In the United States “the text and drawings of a patent are typically not subject to copyright restrictions.”.[1] A patent applicant may obtain copyright protection or mask work protection for the content of their patent application if they include the following notice in their application:[2]

“A portion of the disclosure of this patent document contains material which is subject to (copyright or mask work) protection. The (copyright or mask work) owner has no objection to the facsimile reproduction by anyone of the patent document or the patent disclosure, as it appears in the Patent and Trademark Office patent file or records, but otherwise reserves all (copyright or mask work) rights whatsoever.”

If this copyright notice is not included, then “anyone is free to copy and disseminate the drawings of an issued patent for any purpose.

A discussion among a bunch of legal experts on LinkedIn seems to bear this out.

Needless to say, if anyone does remix lines and phrases from Disney’s video poetry patent application into a found-poetry video, be sure to send me the link. Maybe we can make it go viral!

The Poetry Storehouse aims to connect poets with artists and filmmakers

Just a few weeks old, The Poetry Storehouse, poetrystorehouse.com, is already beginning to live up to its slogan, “great contemporary poems for creative remix.” Everything in the site is licensed under a Creative Commons Attribution-Noncommercial License, and there are also links to off-site collections of work with remix-friendly CC licenses of one variety or another. The site’s editors, led by Nic S., are actively soliciting for submissions of poetry in English, and new material will be added on a weekly basis. The editors tag and categorize the poetry on the site fairly exhaustively in order to maximize its findability.

The Poetry Storehouse is an effort to promote new forms and delivery methods for page-poetry by creating a repository of freely-available high-quality contemporary page-poetry for those multimedia collaborative artists who may sometimes be stymied in their work by copyright and other restrictions. Our main mission is to collect and showcase poem texts and, in some instances, audio recordings of those texts. It is our hope that those texts will serve as inspiration or raw material for other artistic creations in different media.

I’m one of the site’s advisors, along with Marc Neys. My primary agenda is probably pretty obvious: generate more videopoems/filmpoems to share on Moving Poems! But more than that, I strongly believe that poets should be more open to artistic collaboration, and stop viewing a printed book as the ultimate destination for their work. And I think any filmmaker looking for a great short subject should consider bringing a poem to the big or small screen.

I’ve added The Poetry Storehouse to our page of web resources for videopoetry makers in the “Free and Creative Commons-licensed texts and audiopoetry” section. (And while I was updating the page, I also added a new section with links to free online filmmaking tutorials, to make it even easier for poets who want to have a go at envideoing their own or others’ works. Thanks to beginning poetry filmmaker Graham Barnes for the suggestion.)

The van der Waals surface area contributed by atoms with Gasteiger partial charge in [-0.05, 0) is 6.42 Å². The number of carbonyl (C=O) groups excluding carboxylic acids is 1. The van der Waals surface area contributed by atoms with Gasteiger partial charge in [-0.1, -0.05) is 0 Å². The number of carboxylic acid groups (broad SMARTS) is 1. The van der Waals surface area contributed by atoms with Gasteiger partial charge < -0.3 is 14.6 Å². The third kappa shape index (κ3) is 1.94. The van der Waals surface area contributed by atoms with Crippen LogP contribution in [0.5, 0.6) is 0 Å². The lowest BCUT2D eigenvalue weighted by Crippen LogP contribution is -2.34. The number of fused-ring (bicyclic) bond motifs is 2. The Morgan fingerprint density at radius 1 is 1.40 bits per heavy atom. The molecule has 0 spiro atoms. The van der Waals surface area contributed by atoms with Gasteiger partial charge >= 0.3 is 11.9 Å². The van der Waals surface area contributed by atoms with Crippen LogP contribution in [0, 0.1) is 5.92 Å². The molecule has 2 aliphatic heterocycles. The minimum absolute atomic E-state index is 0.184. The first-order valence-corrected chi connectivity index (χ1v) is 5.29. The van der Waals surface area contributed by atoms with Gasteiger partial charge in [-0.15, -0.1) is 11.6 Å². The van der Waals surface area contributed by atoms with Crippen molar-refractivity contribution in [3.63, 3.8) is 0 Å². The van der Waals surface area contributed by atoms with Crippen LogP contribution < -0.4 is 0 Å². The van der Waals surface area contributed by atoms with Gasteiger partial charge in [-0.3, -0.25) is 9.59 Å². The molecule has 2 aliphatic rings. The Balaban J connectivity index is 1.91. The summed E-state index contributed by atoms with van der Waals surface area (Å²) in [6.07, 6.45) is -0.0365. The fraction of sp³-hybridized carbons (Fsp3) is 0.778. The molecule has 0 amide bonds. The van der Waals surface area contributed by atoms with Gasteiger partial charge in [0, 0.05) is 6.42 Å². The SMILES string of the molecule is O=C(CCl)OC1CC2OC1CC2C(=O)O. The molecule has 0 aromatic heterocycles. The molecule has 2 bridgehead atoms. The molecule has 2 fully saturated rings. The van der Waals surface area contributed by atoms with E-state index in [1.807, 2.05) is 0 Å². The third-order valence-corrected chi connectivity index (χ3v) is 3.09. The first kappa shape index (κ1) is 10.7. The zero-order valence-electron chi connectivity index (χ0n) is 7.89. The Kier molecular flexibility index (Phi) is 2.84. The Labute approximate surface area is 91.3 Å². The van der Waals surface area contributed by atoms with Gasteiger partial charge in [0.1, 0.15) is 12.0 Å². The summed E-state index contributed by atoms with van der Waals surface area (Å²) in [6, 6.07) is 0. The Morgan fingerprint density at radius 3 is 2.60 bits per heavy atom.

“We add meaning to culture by remixing it”: Rick Prelinger on the value of preexisting material

Rick Prelinger, creator of the invaluable Prelinger Archive of ephemeral films which so many videopoets have drawn upon, has issued a newly updated and expanded version of his evolving manifesto at Contents magazine: “On the Virtues of Preexisting Material.” (There’s also an interview with Rick and Megan Shaw Prelinger in the same issue.) There are so many good points in this essay, it’s hard to resist the temptation to quote it all. But here are a few passages that stood out for me:

I don’t at all mean to criticize experimentation, but I think we need to experiment harder. Let’s ask more of ourselves rather than asking more of our software. And, while this is really hard when working with appropriated media, I’d suggest that we stop trying so hard to criticize existing media forms, and let them die by themselves. Instead, what might future forms look like? In other words, redeem recycling from a reactive mode and move it into a formative mode. Can we think about recycling as a point of origin?

My partner Megan and I run a research library in San Francisco that we built around our personal book, periodical, and ephemera collections. At some point it got a life of its own and started growing like mushrooms in Mendocino. We joke about how it’s a library full of bad ideas; I characterize it as 98% false consciousness. It’s full of outdated information, extinct procedures, self-serving explanations, ideas that never passed the smell test, and lies. And yet that’s where you find the truth.

Archives promise the possibility of a return to original, unmediated documents. I think this is part of their attraction to artists—the idea that we can touch and appropriate records without also having to inherit the corrupting crust that they’ve accreted over time. This is an Edenic fantasy, but it can also be a productive point of origin.

We add meaning to culture by remixing it. Putting something in a new context helps you see it with new eyes; it’s like bringing your partner home to the parents for the first time, or letting a dog loose to run in the waves.

While not shrinking from remixing the present, let’s enjoy the freedom that comes with working with public domain material. The public domain is the coolest neighborhood on the frontier. Use it or lose it.

Read the whole thing. And if you’d like to get into remixing public-domain and Creative Commons-licensed material to create your own videopoetic works, see our compilation of web resources for videopoem makers.